Designer Spotlight: Nicholas Baker

Speaking from his Brooklyn NY studio, Industrial designer Nick Baker lets us in on how he’s gone from making wood planes in his Grandfather’s workshop to starting his own design studio; the power of Instagram for designers; and the impact he wants to have on the world.

Gravity Sketch
5 min readSep 10, 2018

How did your background lead you to become an industrial designer?

I’ve been drawing and making things since I was a kid. I remember going into my Grandfather’s shop when I was three or four to make a toy car or a wood plane. I’ve always had that knack. I didn’t really know what I wanted to do until I took some drafting classes at high school, then I came across the industrial design course and I just knew that was exactly what I wanted to do. So I enrolled in SCAD and from there went on to work in graphic and industrial design firms across the country. I ended up heading to Texas to work for Petmate making animal toys. I was the first in-house designer on the team, and because I had a lot of responsibility I also had a lot of freedom. I learned a lot, but I felt it was becoming a bit stale and it was time to move on. I packed up, moved back to New York and since then I’ve been doing freelance consulting work working on all sorts of products and projects!

So what was it that really sparked your interest in product design?

I think it just clicked. I found exactly what I needed to be doing - it wasn’t romantic! I discovered this major where I could design physical products, and I was like ‘oh that’s perfect, that’s exactly what I want to do with life’. I was lucky I found exactly what I wanted to do.

Sketched in Gravity Sketch, rendered in KeyShot in 1.5 hours

What inspires you?

I get a lot of my inspiration from the everyday. The mundane. I walk around the city or use something in my apartment. If it’s an interesting mechanism, or if I see a door knob that’s an interesting shape, that inspires me. I think it’s a subconscious thing. I take all these things and they accumulate into my subconscious mind, and when I go to design that comes out in new forms.

What matters to you most in design?

For me, I really try to push the boundary of what a product can be. I started this small design brand called almost object. It’s a personal manifesto where I can put my work in, where there’s no work, no questions. It’s just a space for me to create products that I think should be in this world. It’s about pushing the boundaries of what products can be. There are a thousand designers that can make a pretty chair, but no one is really taking a step back and saying “what if that’s not a chair? What if it’s not just made of wood? Why can’t we do something different and push the boundaries, and maybe it’s not even a chair anymore?” That’s my personal manifesto. I also try and incorporate that unique cleverness into my commercial products.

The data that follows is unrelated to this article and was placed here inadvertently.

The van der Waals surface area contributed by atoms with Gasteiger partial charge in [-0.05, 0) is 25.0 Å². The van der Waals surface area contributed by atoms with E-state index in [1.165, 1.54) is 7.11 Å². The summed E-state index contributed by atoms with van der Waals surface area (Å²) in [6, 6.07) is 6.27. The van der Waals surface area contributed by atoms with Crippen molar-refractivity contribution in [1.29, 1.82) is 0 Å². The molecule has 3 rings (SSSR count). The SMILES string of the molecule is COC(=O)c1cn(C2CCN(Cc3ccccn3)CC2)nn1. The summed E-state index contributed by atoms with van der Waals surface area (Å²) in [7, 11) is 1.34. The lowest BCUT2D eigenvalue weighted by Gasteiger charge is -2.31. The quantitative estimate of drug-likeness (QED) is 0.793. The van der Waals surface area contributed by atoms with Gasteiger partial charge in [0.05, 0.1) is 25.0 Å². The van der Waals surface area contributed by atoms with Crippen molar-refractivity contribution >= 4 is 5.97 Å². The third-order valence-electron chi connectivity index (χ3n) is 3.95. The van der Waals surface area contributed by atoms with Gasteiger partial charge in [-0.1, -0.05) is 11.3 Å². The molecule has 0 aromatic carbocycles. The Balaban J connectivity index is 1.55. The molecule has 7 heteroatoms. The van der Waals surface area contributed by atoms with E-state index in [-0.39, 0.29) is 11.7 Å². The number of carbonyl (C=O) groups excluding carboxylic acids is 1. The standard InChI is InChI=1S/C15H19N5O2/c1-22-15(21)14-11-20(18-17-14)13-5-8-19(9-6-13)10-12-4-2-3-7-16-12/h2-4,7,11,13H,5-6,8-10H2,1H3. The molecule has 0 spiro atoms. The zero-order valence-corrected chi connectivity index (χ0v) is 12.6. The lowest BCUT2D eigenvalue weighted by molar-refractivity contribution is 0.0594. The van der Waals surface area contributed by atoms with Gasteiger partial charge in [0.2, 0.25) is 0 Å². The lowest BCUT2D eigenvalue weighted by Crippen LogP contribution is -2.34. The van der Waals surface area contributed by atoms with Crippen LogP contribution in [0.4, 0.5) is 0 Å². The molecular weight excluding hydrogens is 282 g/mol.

What if that’s not a chair? What if it’s not just made of wood? Why can’t we do something different and push the boundaries, and maybe it’s not even a chair anymore?

You’ve been using Gravity Sketch as a medium for a while now. How do the tool benefit you compared to existing tools?

Gravity Sketch is amazing because it’s like I can visualise something incredibly fast, but also direct to the brain. I’m not having to worry about the constraints of keyboard or mouse, trying to draw in perspective, or sketch to the correct lighting. It’s just there. I can create whatever I want in a very quick amount of time. I’ve been rendering out in KeyShot to create some amazing images in less than two hours.

Nick’s Gravity Sketch Workflow

What is the real value added to your work since using Gravity Sketch?

Firstly, time value. I feel like traditionally, you go from sketch to cardboard mock-ups, to 3D CAD model, to final render, to present to the client. But now it’s just so much quicker because you don’t have the steps in between. It’s just Gravity Sketch and final render. Secondly, back to the stream of subconscious, sometimes my ideas come out so much smoother. I’m still trying to pinpoint exactly why, but with Gravity Sketch it’s much more free in a way.

What is the best piece of advice you have ever received?

My professor in college, Owen Foster, said to me: “You can take this job in Texas, but once you stop learning, it’s time to move on”. It’s simple advice, but it’s true. Never stay stagnant, always learn some more.

Sketched in Gravity Sketch, rendered in KeyShot in 1.5 hours

What is the one piece of advice you would pass along to other designers?

I really think that posting on Instagram consistently, and pushing yourself every single day has been a huge help for my career. With Instagram, I have not only made loads of connections, I have been able to build a community that I can leverage feedback from. It’s been a great way to further my career. So my advice would be to sketch everyday, post it online and try to keep improving.

How do you want to impact the world?

You know, I just really enjoy industrial design. I want to make great products that bring a bit of joy into life. Something that brightens someone’s day and something that’s thoughtful.

I want to make great products that bring a bit of joy into life.

And finally, what is your favourite Gravity Sketch feature!?

The surfacing tool. Compared to other mediums out there, it’s magic in the way you can adjust things and create a surface on the fly. It’s just so much quicker than any other 3D tool. But my go to is the stroke tool.

Nick’s Quick Tip

Don’t miss Nick’s weekly instagram live sketch show Late Nite Nick!